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Bergen Kunsthal presents Marianne Heier. Surplus exhibition

Bergen Kunsthal presents Marianne Heier. Surplus, an exhibition on view 24 May–5 July 2012.

The title of Heier’s exhibition makes use of the concept of ‘surplus.’ The complexity of the concept is exploited in the exhibition to shed light on different value systems set up in opposition to one another, and thereby also on the dialectic between scarcity and surplus. Heier investigates how financial capital and cultural capital are often overlapping value systems, but their various cycles and mechanisms are not always compatible. Something falls through the cracks, something cannot be translated from one to the other. Something is not for sale.

Image: Marianne Heier

A central element in the exhibition is Vima, a trawler built in 1977, first registered in Bergen, and later sold to Russian owners. When Vima was sent to the breaker’s yard in Trondheim in 2011, she had been seized and had incurred such large fines that it was no longer profitable to operate her. The story of Vima shows how an economic logic makes the trawler unseaworthy, while the ship itself should have been refitted for further use. The account doesn’t quite balance.

After the fall of the Berlin Wall in 1989 and the collapse of the Eastern Bloc countries, the balance of power that long held the world economy in check no longer functions. Today, after the financial crisis of 2008, we see the results of an unregulated, crude global capitalism that has been allowed to run amok in many places. However, Norway is in a quite special situation where the state is not only debt-free, but is also sitting on large savings that can in turn be invested in a global market. This means that the border between Norway and Russia in particular constitutes an area that throws the differences in the Europe of today into stark relief. No border in the world marks greater economic differences than the 196 km long frontier that separates the two countries.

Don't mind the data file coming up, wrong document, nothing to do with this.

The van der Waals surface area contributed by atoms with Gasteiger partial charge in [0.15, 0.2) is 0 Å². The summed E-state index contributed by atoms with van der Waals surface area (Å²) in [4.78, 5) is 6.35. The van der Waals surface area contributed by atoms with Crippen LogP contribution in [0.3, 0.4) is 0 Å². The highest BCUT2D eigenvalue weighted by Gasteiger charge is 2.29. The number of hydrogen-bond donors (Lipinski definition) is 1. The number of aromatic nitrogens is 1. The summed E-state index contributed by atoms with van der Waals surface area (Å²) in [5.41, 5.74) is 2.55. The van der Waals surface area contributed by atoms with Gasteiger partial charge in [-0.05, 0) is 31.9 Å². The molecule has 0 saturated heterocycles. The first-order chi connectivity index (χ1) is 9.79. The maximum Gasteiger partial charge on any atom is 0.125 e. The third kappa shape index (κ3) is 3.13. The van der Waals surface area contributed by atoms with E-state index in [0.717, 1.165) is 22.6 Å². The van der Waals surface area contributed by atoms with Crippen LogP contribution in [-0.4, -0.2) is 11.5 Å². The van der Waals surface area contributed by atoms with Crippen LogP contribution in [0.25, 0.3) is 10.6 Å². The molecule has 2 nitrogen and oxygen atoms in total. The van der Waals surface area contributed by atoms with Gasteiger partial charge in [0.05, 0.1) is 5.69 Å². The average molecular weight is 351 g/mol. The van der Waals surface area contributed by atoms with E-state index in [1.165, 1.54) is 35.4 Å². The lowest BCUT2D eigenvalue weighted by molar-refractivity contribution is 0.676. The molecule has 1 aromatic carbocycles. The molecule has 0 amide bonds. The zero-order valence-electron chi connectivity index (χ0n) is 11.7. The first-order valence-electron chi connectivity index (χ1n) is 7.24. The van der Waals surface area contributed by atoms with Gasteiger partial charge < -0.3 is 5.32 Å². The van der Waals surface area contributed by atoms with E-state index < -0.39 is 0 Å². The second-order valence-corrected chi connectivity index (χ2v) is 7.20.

The global economy also affects the way we look at the value of art. While the commercial market for contemporary art still thrives, we see public investment in art and culture crumbling away in large parts of Europe. In some countries an almost hostile rhetoric has grown up towards artists, art institutions, and the values represented by free art. The issue of ‘who art is for’ has become touchier than it has been for a long time.

Marianne Heier’s artistry is grounded in an unshakable belief that art has another value than the kind that can simply be purveyed on a market. In this perspective, surplus can also refer to ‘surplus value‘, a concept applied in Marxist theory to the ‘added value’ of excess production—but which, applied to art, may perhaps also connote an extra value that goes beyond the tangible and marketable. Art is an expression of human experience in the world, and it has a cognitive potential that can open one’s eyes to the world in new ways. Art too has solid value. It is central and relevant, and always survives.

Curated by Solveig Øvstebø

Marianne Heier (b. 1969) lives and works in Oslo. In her projects Heier often explores specific institutions ‘from the inside’. Her projects can be seen as situated within an institution-critical artistic praxis; but Heier’s critique from the inside is more often the result of personal engagement, motivated by personal, lived experience, than of a calculated, strategic institution-critical praxis. Her recent solo exhibitions and projects in public space include Jamais – Toujours, Stenersen Museum, Oslo (2010); Saga Night, Maihaugen, Lillehammer (2008); Pioneer, ROM, Oslo (2007); and Waldgänger, KORO, Hammerfest (2008). She has participated in group exhibitions at a number of institutions such as Kunsthall Oslo (2011); Hiap, Helsinki (2010); Overgaden, Copenhagen (2009); the Henie Onstad Art Centre (2009).

Bergen Kunsthall
Rasmus Meyers allé 5

5015 Bergen
, Norway
T +47 55 55 93 10

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